American Ambassador Michael Froman, head of the Office of the US Trade Representative, describes this trend as “an accelerated rise of ‘data nationalism’ and a digital world that begins to erect barriers rather than transcend them.” German Chancellor Angela Merkel recently promised, “We’ll talk about European providers that offer security for our citizens, so that one shouldn’t have to send emails and other information across the Atlantic.” The EU and Brazil have already announced their intention to install a $185 million underwater fiber-optic cable that bypasses the US. Splinternet 1.0 may have arrived.
How any of this could work in practice is anyone’s guess, given the unstoppable, exponential increase in data from internet-connected devices, products and services. But the splintering trend is likely to grow, complicating the international business landscape.
Data is a hot commodity. To the individual, consumer data is either a resource or a part of their person, a kind of third skin, after the dermis and clothing. An Ipsos Global Trends survey of 20 countries found that 60 percent of people are concerned about how their data is being used. Reflecting that concern, governments are examining how the privacy rights of their citizens can be better protected.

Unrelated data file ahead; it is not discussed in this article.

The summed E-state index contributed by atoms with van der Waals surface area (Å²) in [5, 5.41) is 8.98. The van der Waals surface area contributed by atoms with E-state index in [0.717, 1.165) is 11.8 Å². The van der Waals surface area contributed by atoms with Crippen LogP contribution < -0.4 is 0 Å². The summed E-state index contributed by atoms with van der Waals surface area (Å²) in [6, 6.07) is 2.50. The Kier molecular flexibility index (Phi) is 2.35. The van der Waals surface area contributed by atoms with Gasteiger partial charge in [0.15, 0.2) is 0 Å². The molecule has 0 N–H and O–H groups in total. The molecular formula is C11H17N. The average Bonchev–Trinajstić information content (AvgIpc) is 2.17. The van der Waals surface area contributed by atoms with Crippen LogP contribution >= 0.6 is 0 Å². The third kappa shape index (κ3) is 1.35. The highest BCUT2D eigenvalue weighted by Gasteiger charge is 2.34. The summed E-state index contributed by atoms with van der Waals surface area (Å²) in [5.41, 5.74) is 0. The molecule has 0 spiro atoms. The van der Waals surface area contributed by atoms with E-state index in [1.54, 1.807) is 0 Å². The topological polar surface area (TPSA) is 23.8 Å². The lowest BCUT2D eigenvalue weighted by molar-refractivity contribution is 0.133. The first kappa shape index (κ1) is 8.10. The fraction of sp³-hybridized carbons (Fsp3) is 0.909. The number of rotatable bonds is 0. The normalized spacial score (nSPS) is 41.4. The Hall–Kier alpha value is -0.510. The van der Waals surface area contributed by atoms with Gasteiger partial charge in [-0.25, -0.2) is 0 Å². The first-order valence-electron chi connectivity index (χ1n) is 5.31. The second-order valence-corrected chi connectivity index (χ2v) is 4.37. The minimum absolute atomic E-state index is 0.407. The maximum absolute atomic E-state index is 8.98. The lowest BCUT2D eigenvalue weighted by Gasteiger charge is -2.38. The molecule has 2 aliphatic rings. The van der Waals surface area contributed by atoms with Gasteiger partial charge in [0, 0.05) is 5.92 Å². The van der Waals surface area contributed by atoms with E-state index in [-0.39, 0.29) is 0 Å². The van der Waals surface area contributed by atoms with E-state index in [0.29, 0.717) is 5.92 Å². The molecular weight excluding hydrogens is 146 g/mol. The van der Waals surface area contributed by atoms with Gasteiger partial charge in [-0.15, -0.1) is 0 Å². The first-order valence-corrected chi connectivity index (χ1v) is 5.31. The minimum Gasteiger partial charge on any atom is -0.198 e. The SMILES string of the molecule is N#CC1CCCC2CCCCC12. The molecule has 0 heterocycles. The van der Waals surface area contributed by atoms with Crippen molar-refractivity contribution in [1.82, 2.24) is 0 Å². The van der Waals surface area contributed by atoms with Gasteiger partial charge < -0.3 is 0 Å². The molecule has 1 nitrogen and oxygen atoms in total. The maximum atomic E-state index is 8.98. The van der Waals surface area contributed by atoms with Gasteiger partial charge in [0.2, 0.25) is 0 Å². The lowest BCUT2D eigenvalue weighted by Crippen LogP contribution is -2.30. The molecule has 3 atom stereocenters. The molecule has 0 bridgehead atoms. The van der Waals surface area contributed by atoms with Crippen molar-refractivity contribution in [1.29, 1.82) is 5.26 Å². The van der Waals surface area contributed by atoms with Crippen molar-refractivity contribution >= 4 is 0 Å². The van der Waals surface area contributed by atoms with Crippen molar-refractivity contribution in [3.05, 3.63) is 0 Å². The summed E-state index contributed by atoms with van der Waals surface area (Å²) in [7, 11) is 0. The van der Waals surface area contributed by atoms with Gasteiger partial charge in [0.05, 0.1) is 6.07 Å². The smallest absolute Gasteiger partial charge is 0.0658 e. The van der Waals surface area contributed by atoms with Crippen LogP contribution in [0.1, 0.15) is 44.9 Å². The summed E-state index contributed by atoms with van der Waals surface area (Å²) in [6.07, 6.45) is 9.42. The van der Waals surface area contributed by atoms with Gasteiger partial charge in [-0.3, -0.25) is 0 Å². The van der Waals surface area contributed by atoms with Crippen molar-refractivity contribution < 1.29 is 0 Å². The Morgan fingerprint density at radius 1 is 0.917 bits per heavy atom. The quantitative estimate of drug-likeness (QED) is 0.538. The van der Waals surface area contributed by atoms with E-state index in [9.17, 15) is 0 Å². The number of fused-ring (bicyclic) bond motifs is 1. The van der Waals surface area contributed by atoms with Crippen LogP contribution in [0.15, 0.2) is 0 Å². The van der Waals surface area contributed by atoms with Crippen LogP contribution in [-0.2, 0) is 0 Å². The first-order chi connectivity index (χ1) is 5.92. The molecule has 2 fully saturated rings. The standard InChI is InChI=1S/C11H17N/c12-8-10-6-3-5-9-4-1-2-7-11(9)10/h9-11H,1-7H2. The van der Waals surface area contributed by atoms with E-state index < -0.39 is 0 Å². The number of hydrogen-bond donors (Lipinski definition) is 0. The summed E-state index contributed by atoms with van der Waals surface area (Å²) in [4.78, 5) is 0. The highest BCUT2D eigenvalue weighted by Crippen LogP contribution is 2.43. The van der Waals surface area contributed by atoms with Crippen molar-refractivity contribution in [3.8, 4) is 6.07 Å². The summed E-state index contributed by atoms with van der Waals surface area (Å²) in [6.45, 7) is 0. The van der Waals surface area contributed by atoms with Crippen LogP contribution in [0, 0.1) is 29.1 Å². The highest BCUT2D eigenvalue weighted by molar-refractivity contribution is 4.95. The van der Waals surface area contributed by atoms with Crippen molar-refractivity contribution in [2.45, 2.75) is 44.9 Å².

However, data can also be viewed as a natural resource, like oil. For nations, this means data collection and analytics, servers and transmission lines are as integral to economic interests as offshore wells, refineries and tankers. Sir Walter Raleigh famously asserted, “Whosoever commands the sea commands the trade; whosoever commands the trade of the world commands the riches of the world and consequently the world itself.” The control of data delivery systems is the modern equivalent.